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It may surprise you, but that hits close to home for this liberal hippie type. I know it's not true, but I tend to assume that 99% of Americans my age grew up reading Reader's Digest (and Guideposts, which we had two subscriptions to at one point), either at home or at least at their grandparents' house.
Think of it this way: Reader's Digest was UGM before UGM was a gleam in Jeff Jarvis's eye. "Life In These United States," "Humor in Uniform," and their kin were reliably the best thing about it, and though I don't have the numbers handy, always paid generously to contributors.
Plus: "It was DeWitt, an 'errant son' and college dropout, who in 1913 hit on the 'stunt' of digesting government pamphlets into shorter circulars for farmers. By January 1922 (about the time he married former social worker Lila, who would inspire and collaborate with him for half a century to come), the idea had expanded."
And then there's "Drama In Real Life." If you didn't dig that feature, check your pulse.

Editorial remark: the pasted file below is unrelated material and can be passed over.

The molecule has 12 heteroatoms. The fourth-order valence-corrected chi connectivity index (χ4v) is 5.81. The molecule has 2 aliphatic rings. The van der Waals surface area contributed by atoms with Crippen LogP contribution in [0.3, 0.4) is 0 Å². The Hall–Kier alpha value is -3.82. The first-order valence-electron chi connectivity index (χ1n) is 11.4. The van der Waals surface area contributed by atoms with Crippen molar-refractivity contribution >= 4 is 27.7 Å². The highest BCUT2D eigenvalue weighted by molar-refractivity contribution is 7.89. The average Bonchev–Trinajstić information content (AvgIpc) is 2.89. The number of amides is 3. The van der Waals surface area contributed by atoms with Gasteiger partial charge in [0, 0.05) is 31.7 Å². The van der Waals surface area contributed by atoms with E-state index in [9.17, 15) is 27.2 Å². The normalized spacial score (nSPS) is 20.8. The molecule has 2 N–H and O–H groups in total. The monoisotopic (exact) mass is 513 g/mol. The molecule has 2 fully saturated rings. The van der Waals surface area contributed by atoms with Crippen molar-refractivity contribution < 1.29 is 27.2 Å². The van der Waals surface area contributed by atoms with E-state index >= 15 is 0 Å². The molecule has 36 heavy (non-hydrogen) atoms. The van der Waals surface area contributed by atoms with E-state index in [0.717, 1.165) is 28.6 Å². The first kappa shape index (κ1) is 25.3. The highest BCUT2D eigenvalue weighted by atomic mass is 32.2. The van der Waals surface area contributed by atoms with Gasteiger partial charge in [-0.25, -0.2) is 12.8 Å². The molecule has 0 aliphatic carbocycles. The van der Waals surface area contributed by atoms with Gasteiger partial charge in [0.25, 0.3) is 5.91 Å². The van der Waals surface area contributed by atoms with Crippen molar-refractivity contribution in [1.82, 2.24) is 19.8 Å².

[Update: I almost forgot to mention one thing. In college, one of my suitemates had a subscription to Reader's Digest, in which I read about the then-Soros-funded American University of Bulgaria (the magazine's eternal anti-communist stance, in this case, outweighed any fears it might have had about the progressive-leaning financier). One of my best friends was looking for schools in foreign countries at which to complete his education, so I gave him the piece; he ended up at AUBG, where he met his wife.]
But what finally drove them into Chapter 11? C'mon, guess.
The most popular magazine on earth got sold to a private equity firm in 2006 for $2.4bn. Now it's "reached an agreement in principle with a majority of its senior secured lenders on terms of a restructuring plan to reduce the company’s debt from $2.2 billion to $550 million."
No points if you guessed right, since "driven into bankruptcy by an ill-timed, overleveraged purchase" should be your default answer by now.